The Court has subject matter jurisdiction of Plaintiff's copyright and Lanham Act claims pursuant to 28 U.S.C. sections 1331, 1338(a), and 1338(b), and of the various state law claims pursuant to 28 U.S.C. section 1367.

  The Court has considered carefully all of the submissions made in connection with these motions. For the reasons that follow, Defendants Amritraj, Hoberman and Lieberman's application for a stay of their obligation to answer the First Amended Complaint pending adjudication of the summary judgment motion practice is granted; Plaintiff's cross-motion to compel them to file an immediate answer is denied; Plaintiff and those Defendants are directed to make further submissions in connection with Plaintiff's application pursuant to Fed.R.Civ.P. 4(d)(5); Plaintiff's request to modify or set aside Magistrate Judge Pitman's September 24, 2003 order is denied; Plaintiff's request to vacate Magistrate Judge Pitman's June 29, 2004 order is denied; both of Plaintiff's motions to strike are denied; and Plaintiff's Rule 56(f) application is denied. Defendants' respective motions for partial summary judgment are granted in part and denied in part.



  The instant partial summary judgment motion practice is narrowly focused on Plaintiff's claims premised on alleged similarities between her screenplay and the finished film "Bringing Down the House." For purposes of the motion practice, the Moving Defendants concede access to Plaintiff's screenplay and do not contest her ownership of a valid copyright in that screenplay. The following background facts (other than those specifically characterized below as allegations) appear to be undisputed for purposes of this motion practice. A. Parties

  Plaintiff Marie Flaherty ("Flaherty"), is an actor, writer, lawyer and author of the screenplay "Amoral Dilemma." (Compl. ¶ 4.)*fn2 Defendant Filardi is the screenwriter of the screenplay "," which was later renamed "Bringing Down the House." (Id. ¶ 21.) Defendant Tobia is a member of the law firm Burns and Levinson, LLP. Plaintiff alleges that Tobia represented both Filardi and herself at relevant times. (Id. ¶ 22.) Defendants Hyde Park, Amritraj, Hoberman, Lieberman, Disney, Buena Vista, Touchstone, Bungalow 78, Kushner-Locke, Meespierson, WMG, Bartelme, Carosella, and Owens are all producers and/or distributors of the movie "Bringing Down the House." (Id. ¶¶ 24-38.)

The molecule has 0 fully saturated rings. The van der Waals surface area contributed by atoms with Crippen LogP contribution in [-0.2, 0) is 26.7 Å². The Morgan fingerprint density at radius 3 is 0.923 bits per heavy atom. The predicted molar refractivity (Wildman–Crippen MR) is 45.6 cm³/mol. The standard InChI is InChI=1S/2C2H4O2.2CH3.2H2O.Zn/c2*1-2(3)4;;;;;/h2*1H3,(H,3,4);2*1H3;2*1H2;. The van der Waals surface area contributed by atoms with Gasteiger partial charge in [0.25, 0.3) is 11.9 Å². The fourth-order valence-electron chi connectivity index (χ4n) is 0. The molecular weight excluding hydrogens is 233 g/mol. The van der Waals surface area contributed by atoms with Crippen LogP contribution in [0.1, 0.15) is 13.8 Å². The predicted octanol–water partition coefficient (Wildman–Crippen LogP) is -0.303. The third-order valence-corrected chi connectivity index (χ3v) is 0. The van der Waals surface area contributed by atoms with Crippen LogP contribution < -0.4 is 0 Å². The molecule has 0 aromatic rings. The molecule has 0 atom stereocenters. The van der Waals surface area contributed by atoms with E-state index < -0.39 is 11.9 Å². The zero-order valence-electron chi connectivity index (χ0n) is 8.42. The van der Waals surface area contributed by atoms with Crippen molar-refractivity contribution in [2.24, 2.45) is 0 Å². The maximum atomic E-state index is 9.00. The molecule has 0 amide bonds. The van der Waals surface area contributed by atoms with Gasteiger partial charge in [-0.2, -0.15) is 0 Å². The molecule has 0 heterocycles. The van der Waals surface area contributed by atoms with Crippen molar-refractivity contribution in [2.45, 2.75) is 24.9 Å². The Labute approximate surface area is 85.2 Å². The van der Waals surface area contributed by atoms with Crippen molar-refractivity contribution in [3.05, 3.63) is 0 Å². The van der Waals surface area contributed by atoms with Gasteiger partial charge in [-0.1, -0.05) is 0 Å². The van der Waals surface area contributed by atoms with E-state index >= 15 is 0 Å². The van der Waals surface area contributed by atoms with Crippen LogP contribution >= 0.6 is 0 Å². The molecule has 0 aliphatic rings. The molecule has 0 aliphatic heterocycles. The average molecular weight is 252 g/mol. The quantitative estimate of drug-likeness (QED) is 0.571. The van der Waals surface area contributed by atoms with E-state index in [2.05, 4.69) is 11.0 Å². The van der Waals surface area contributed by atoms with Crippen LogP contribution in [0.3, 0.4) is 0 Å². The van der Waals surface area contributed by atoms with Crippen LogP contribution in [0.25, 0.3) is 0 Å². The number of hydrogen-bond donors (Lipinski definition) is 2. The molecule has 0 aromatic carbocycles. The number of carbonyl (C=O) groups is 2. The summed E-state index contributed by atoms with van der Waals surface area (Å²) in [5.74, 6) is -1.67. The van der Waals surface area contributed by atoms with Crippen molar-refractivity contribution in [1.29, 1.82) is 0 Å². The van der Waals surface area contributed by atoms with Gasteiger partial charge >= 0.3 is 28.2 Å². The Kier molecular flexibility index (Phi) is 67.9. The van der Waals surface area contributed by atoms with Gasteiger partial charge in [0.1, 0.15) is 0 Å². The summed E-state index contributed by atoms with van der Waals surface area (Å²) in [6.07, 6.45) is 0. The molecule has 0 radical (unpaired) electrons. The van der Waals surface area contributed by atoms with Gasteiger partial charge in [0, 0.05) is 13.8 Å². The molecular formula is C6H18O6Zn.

After completing her screenplay "Amoral Dilemma," Plaintiff registered her work with the Writers Guild of America on June 25, 1999 (registration no. 127978-00), and with the United States Copyright Office on April 19, 2000 (registration no. PA-014-229). (Id. ¶¶ 44-45.) Plaintiff alleges that, in or about August 1999, she contacted Defendant Tobia in order to seek representation to "shop" her screenplay in the hopes of selling it. (Id. ¶¶ 47-48.) After a telephone discussion with Defendant Tobia in which Plaintiff summarized (or "pitched") "Amoral Dilemma," Defendant Tobia allegedly agreed to represent Plaintiff and, during a follow-up personal meeting, Plaintiff provided Defendant Tobia with a copy of her screenplay. (Id. ¶¶ 48-50.) Plaintiff alleges that, during these conversations, Defendant Tobia informed Plaintiff that he was, at that time, also representing Defendant Filardi, who was then working on a screenplay entitled "Himbos," a story about two men who move to Miami to become "male bimbos." (Id. ¶ 48.)